Tribes of the Long Night

The full force of winter had set in, and even the main road of the fishing village of Falvarinth was constantly blanketed in snow, now. The boats were ensconced in boathouses and drydocks, the piers locked in ice; fishermen and sealers hiked to work, now, chipping holes in the thick ice sheets to get their catch. The cold was omnipresent.

And yet the upper reaches of the town, near the hot springs, were far, far milder than the deep north; and so it was that Danir stayed in one of the largest homes, second – if a distant second – only to the headman’s own.

Of course, Danir was himself several times larger than Headman Nashir, so his home didn’t wind up feeling nearly so grand. Put another Narami in it, and it could actually feel somewhat cramped at times. But Falvarinth was not a Narami town, so such visits were rare. And, given who was most likely among Narami to be visiting, cherished.


Talen took a deep breath, leaned back, and surveyed his work.

He’d put as much effort and art into the little figurine as he had into anything else, even his master-work – and he’d had years of experience since that. Silver set with jet, it wasn’t the most intrinsically valuable piece he’d produced, but the work itself was as good as he’d ever done. He could call it one of his best without reservation.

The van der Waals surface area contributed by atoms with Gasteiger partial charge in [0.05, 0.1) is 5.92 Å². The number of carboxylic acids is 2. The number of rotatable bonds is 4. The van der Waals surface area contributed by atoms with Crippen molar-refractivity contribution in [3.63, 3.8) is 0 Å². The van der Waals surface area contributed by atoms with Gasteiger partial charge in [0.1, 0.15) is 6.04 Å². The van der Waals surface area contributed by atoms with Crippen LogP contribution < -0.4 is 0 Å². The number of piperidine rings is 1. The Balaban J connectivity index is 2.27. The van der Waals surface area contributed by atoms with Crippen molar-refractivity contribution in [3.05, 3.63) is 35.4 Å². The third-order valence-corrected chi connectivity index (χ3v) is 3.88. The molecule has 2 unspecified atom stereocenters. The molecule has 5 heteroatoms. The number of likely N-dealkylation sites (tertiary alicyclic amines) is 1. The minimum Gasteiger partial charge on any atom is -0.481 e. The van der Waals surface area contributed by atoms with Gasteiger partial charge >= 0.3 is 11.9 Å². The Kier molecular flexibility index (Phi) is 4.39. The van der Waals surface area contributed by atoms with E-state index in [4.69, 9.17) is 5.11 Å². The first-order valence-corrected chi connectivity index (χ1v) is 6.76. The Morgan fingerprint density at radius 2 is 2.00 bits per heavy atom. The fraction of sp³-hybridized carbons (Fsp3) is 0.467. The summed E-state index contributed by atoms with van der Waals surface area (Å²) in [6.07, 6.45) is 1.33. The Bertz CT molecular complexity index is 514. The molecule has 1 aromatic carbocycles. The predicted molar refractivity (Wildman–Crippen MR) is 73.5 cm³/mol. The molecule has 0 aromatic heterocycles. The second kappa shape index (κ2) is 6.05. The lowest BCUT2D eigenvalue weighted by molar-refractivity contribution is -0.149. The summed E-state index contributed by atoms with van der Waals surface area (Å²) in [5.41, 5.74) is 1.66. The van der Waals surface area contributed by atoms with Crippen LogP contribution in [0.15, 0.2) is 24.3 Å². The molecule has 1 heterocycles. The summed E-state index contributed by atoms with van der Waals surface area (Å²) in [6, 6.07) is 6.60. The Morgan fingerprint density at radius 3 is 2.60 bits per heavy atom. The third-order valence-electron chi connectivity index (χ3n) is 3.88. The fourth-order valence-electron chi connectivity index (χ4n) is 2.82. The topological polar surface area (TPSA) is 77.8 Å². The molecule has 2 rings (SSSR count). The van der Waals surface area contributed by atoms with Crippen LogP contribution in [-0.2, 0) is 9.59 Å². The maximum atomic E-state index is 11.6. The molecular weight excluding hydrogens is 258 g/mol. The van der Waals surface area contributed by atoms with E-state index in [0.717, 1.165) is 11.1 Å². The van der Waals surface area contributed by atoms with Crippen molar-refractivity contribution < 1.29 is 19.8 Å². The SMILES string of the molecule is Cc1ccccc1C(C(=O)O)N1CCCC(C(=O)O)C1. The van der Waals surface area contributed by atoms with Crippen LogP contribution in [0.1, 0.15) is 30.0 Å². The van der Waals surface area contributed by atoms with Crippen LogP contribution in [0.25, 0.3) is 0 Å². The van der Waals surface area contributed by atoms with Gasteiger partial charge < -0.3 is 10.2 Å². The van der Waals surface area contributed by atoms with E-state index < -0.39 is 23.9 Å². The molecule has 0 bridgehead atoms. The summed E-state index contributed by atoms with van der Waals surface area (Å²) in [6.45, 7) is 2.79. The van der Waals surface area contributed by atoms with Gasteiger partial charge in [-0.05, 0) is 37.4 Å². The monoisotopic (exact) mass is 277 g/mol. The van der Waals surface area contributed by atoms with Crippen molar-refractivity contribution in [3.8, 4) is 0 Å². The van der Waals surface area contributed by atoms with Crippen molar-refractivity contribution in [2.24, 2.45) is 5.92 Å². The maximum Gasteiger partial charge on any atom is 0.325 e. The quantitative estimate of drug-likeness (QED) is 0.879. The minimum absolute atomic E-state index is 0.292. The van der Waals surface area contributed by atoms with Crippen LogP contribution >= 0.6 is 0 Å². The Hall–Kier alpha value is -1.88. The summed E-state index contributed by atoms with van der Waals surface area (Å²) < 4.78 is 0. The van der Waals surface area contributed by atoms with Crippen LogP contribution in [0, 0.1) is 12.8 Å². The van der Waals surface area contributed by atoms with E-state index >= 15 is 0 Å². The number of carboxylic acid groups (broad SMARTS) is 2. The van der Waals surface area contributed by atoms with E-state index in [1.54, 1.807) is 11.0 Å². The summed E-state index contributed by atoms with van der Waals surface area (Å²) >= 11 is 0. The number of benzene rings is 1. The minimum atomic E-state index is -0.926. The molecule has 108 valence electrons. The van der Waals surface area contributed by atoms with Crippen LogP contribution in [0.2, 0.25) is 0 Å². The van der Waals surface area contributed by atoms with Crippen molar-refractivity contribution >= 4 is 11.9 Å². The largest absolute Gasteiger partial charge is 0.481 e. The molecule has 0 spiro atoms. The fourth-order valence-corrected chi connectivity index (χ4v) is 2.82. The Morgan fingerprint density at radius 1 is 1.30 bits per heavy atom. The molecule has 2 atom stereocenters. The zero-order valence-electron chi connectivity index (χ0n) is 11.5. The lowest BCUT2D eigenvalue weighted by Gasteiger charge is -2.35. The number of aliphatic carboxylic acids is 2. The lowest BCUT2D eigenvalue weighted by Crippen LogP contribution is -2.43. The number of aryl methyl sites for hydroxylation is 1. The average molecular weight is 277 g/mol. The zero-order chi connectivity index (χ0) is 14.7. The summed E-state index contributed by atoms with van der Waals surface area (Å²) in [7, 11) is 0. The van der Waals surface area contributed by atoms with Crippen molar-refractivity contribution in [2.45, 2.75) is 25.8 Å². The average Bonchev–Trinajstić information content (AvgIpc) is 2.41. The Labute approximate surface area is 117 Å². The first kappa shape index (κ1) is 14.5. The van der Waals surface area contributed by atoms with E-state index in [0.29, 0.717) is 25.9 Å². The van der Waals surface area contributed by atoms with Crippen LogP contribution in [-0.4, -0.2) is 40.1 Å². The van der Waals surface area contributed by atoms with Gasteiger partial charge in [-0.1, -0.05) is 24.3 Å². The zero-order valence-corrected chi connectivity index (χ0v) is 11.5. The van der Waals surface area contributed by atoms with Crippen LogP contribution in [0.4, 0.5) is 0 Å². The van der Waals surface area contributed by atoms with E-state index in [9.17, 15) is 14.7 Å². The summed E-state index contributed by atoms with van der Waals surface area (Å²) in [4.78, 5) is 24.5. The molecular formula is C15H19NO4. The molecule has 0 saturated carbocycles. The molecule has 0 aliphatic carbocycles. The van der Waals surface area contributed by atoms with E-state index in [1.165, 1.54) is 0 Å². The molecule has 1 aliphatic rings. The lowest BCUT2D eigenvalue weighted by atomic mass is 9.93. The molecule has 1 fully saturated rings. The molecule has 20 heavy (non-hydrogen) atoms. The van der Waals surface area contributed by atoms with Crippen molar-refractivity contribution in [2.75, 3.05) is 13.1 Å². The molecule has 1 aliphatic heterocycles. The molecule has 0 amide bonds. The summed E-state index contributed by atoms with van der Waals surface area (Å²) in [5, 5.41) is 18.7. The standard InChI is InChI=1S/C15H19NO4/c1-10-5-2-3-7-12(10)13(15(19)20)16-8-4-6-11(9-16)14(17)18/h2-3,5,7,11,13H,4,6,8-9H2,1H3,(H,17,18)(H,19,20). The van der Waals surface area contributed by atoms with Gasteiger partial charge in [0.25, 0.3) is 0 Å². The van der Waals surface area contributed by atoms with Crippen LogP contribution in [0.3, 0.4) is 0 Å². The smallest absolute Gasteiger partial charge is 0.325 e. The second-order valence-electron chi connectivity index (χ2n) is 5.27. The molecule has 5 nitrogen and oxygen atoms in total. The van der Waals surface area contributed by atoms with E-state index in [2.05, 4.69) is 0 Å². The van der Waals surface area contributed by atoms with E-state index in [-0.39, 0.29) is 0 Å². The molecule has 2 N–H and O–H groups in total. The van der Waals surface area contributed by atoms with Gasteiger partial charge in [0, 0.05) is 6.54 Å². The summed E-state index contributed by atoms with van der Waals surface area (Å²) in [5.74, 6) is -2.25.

Which, considering its intended recipient, was as it should be.


The place was abuzz with magic. It was so strong it made Samal’s teeth ache, but even without sensing the aura it would have been obvious – snow whirled all around, driven by wind bitter enough to sting through Samal’s dense white pelt, but that one spot was calm, lush, and by all appearances warm. Time was out of joint there – the gloom of arctic night was split by the illumination of a sun at zenith that shone only there, on that placid water garden.

The centrepiece of which was a block of unmelting ice – with a figure trapped inside.

This discordant zone was doubtless the very source of the region’s eternal storms which he’d come seeking. It stank of black magic, but didn’t seem directly harmful to anyone but its hapless focus. Samal stepped over the boundary.

One moment, he was leaning on his staff with both hands and planting all four paws against the wind. The next, all was calm, and sunlight poured down on him. The reprieve was sinfully delightful – but he wasn’t here to enjoy the scenery.